jaconofear@vodamail.co.za
Banking details:
(Deposit slip to be faxed to 0866 914 277)
Reference number: Tour de MS
MSSA Western Cape
Standard Bank
Account number: 073084697
Branch code: 050-410

WHY DO I DO WHAT I DO?

At the end of May, beginning June, on a Wednesday in 2005, I was helping my dad with some painting work which he was doing. As we were busy, I started to experience a blurry vision through my left eye. I told my dad about it to which he replied: “Ashley you should go to the doctor.” As a man, I had that pride and did not want to see a doctor, but believe me all that pride went away as soon as I lost most of my vision in my left eye the Friday as I was driving home.

My mother had to take me to hospital. There the doctors looked at my eye and could not figure out what was happening to me. After some time they referred me to the eye specialist at Pasteur hospital. There they did some tests but said they can’t see anything wrong with my eye. They said it is best if I go for a CT scan (brain scan) to determine what the problem might be. By then I lost most of the feeling in right side of my body. I remember how I had to lean on my mom for some form of support to prevent me from falling over.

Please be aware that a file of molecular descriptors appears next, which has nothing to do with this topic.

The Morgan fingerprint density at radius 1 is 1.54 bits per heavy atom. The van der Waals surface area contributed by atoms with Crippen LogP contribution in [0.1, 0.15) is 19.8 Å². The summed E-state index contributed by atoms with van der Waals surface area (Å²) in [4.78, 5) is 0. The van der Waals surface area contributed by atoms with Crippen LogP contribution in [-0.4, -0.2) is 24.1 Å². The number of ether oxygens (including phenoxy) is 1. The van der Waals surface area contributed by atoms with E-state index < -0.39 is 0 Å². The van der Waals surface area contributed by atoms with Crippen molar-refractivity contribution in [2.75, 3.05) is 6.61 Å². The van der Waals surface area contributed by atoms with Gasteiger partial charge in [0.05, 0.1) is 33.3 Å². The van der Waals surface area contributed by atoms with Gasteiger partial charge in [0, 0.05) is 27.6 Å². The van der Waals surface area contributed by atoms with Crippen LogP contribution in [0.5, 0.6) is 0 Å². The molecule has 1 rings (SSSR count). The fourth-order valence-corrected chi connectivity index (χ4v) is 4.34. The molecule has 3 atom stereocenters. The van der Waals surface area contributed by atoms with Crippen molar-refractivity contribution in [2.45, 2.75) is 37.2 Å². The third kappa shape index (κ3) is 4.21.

After the CT scan the doctors were still not sure what the problem was. It looked like one of the veins in my brain had burst. They thought that the vein was formed weak at birth that is why this occurred.

In November that same year it happened again but this time it was bad. The whole right side of my body went partially lame and my speech was also badly affected.

My dad’s friend, Dr. Stallenberg, came to our house and said that I should spend the night at his house which I did. The following morning we went to Universitas Hospital. Here a Dr. G. de Waal consulted me and did some tests. After a few days the results of the tests came back and they diagnosed me with Multiple Sclerosis (MS). I did not know what caused this disease or where it came from and least of all, why it happened to me.

This is why I do what I do!

Was it not for my family, friends and people that I didn’t even know who rendered support for me I don’t know what would have happened to me.

I was helped by others and now it’s my turn to help others in need.

It was going to be a long recovery time for me but their support is making it a lot easier.

Facebook